By Wendy Holdren
Open enrollment starts today for the Affordable Care Act, which will help an estimated 170,000 uninsured West Virginians receive health insurance coverage over the next three years.
West Virginians for Affordable Health Care Southern Regional Coordinator Doris Selko said although today is the first day to enroll, it’s certainly not the only day.
Those who are uninsured can enroll through March 31, but Selko says the sooner someone enrolls, the better.
“If you enroll by Dec. 15, your coverage date will start Jan. 1.”
Many uninsured West Virginians will qualify for the expanded Medicaid program, and others will qualify for subsidized private insurance policies through the Health Insurance Marketplace.
To enroll, go to www.healthcare.gov and follow a few simple steps or call a live representative at 1-800-318-2596, which will be operational 24/7.
After family size and income level has been determined, the applicant will find out if he or she qualifies for Medicaid. If the applicant does qualify, he or she will automatically be enrolled and Selko said they will receive more information in mid-December.
Auto-enrollment letters have already been sent to those who already qualify for SNAP (Supplemental Nutrition Assistance Program), Medicare or Medicaid. Those individuals and families simply need to mail back the letter to enroll.
If the applicant does not qualify for Medicaid, they will be directed to select one of 11 Marketplace options from Highmark West Virginia Blue Cross Blue Shield, either for an individual or family plan. These plans all have various options, subsidies, co-pays, deductibles and out-of-pocket expenses.
Selko said premiums will largely depend on what type of coverage you want, your age, where you live and whether or not you smoke. Smokers will have a 1.5 percent higher premium, which has been implemented to encourage people to quit smoking.
Even if you do already have insurance, Selko said you may want shop to see what the Marketplace has to offer.
“People with insurance live longer, healthier lives,” Selko said. “People without insurance can have huge medical bills from treatment in the most expensive places — emergency rooms.”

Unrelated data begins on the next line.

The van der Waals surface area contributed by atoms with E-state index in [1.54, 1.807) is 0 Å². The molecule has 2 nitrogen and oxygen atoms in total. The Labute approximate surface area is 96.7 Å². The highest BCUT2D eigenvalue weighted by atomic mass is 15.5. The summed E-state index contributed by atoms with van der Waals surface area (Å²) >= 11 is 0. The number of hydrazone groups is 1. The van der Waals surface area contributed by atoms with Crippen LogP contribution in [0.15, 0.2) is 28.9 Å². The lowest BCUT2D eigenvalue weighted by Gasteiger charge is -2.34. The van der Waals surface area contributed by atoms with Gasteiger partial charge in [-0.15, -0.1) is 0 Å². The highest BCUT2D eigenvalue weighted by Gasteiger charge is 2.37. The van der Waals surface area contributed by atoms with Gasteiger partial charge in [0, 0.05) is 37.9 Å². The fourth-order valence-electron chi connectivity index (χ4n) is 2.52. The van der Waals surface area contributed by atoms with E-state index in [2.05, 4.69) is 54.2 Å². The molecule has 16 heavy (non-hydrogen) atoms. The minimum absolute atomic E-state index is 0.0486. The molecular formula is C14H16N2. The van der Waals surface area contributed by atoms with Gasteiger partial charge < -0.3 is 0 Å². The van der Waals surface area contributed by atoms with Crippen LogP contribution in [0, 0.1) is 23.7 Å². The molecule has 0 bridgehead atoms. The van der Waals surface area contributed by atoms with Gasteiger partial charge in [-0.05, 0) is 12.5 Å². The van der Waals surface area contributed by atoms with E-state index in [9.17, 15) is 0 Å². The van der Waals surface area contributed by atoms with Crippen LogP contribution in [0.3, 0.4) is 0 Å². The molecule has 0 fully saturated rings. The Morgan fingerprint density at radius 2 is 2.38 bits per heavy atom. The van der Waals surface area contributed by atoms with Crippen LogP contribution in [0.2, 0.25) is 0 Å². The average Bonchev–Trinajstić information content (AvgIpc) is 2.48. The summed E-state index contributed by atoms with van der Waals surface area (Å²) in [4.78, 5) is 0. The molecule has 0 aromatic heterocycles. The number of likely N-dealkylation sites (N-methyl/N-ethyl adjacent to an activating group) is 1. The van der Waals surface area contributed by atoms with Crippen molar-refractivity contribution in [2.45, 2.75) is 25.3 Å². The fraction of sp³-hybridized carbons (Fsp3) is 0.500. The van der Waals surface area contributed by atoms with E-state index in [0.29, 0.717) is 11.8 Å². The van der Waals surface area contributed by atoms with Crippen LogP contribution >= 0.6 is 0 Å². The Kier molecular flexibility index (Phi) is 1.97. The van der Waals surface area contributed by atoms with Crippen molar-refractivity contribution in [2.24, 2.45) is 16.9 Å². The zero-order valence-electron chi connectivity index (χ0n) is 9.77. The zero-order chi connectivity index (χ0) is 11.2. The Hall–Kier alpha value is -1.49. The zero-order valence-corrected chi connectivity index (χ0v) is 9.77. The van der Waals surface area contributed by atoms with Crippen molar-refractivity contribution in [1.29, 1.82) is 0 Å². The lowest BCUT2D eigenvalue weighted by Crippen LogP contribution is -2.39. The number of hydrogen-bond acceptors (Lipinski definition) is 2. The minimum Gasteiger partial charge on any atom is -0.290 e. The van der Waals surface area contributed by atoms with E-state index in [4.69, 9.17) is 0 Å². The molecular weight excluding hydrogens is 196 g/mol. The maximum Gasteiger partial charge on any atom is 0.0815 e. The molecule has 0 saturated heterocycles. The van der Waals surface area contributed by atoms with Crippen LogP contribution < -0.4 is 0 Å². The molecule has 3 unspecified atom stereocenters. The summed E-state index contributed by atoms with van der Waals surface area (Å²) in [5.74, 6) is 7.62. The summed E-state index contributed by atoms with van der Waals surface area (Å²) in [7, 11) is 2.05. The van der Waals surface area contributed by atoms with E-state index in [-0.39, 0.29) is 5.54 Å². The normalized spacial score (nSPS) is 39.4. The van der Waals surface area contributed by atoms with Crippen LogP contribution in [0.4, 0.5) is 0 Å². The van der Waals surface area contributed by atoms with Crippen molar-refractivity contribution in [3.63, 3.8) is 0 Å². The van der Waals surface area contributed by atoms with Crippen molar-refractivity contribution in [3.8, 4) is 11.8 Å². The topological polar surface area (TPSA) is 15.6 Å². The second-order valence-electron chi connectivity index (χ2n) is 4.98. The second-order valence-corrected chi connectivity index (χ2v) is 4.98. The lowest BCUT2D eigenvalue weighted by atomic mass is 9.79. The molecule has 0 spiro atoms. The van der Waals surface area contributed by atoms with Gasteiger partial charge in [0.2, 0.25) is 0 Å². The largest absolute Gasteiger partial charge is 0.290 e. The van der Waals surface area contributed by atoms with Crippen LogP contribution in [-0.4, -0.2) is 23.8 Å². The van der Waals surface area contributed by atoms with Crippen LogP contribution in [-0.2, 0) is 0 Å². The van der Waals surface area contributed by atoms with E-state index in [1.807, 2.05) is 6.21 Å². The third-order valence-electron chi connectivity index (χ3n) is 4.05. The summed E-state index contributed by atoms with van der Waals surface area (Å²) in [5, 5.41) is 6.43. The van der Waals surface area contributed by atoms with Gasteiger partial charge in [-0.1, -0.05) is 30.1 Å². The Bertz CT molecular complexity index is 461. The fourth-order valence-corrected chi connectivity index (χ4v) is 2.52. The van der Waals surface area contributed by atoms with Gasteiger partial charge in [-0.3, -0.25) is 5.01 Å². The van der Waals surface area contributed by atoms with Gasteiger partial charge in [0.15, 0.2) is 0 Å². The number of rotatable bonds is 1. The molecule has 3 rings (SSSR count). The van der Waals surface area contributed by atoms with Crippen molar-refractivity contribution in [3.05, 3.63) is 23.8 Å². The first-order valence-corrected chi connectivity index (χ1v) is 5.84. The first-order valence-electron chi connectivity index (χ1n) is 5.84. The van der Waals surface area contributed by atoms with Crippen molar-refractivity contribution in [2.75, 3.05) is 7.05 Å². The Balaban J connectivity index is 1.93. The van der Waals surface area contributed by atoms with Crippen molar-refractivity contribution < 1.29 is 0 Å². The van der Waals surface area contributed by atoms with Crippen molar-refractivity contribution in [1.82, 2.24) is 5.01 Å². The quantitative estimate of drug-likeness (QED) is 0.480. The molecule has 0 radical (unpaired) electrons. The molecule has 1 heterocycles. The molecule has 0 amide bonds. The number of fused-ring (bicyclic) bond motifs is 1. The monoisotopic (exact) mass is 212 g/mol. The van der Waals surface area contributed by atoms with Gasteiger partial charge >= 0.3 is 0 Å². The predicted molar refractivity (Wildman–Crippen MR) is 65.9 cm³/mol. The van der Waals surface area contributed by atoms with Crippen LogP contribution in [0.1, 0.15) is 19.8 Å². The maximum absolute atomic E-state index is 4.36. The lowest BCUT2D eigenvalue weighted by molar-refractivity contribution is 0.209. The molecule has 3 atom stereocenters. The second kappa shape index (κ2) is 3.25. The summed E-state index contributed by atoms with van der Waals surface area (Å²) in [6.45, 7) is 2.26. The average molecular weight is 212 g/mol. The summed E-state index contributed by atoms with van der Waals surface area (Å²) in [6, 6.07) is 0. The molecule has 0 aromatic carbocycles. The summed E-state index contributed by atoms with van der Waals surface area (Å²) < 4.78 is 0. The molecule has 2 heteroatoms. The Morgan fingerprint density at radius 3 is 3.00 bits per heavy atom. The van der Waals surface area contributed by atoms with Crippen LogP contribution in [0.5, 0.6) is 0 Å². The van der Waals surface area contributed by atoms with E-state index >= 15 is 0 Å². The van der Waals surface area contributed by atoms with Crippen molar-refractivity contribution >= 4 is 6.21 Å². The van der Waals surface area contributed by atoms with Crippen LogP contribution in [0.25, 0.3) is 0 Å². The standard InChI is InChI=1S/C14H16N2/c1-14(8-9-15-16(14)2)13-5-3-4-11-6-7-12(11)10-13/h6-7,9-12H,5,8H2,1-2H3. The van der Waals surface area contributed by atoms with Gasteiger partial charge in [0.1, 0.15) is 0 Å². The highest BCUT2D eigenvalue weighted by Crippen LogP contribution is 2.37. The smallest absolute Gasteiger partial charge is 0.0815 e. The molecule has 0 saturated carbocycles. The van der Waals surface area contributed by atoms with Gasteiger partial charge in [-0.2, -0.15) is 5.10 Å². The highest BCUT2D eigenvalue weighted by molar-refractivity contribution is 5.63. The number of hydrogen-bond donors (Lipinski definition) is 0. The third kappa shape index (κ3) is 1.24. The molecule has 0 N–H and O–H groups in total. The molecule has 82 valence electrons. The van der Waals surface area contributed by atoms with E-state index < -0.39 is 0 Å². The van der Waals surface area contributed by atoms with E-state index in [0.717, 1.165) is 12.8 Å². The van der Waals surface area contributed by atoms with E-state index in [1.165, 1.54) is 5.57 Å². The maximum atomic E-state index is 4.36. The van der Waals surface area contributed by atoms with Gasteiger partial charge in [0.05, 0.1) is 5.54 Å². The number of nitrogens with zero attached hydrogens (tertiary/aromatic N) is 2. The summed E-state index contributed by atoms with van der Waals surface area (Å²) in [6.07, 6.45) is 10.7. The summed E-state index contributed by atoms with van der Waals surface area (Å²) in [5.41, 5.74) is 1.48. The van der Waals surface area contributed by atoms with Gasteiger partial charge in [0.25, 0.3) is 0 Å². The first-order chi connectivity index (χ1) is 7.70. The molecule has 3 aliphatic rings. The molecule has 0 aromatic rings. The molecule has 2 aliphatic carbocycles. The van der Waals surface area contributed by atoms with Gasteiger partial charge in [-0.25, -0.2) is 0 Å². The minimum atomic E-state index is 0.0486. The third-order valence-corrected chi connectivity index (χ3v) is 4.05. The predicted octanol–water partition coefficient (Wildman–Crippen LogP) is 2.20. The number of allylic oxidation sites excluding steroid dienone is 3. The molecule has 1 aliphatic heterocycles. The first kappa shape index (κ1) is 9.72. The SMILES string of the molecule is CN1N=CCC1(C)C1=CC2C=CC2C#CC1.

The open enrollment period will close March 31, and afterwards, someone can only enroll if they have a qualifying event, such as getting married or having a baby.
Without a qualifying event, an applicant will have to wait until the next open enrollment period, which Selko said will be a six-week window of time next November/December.
Fines are being implemented starting in 2014 for those who do not have health insurance coverage, Selko said, but for large businesses, regulations are being postponed until 2015.
Selko also noted that even if the government does shut down, open enrollment for the Affordable Care Act will continue.
Many resources are available if you need help getting enrolled or need more information.
Beckley Health Right, Raleigh County Community Action, Nicholas County Starting Point and Greenbrier County Health Department were a few of the organizations that received a mini-grant to become community assistors, meaning they can either answer questions or point applicants in the right direction to get the help they need.
Selko said public libraries are also an excellent resource, as many librarians have attended training seminars on the Affordable Care Act.
For more information, visit www.wvahc.org or www. healthcare.gov.
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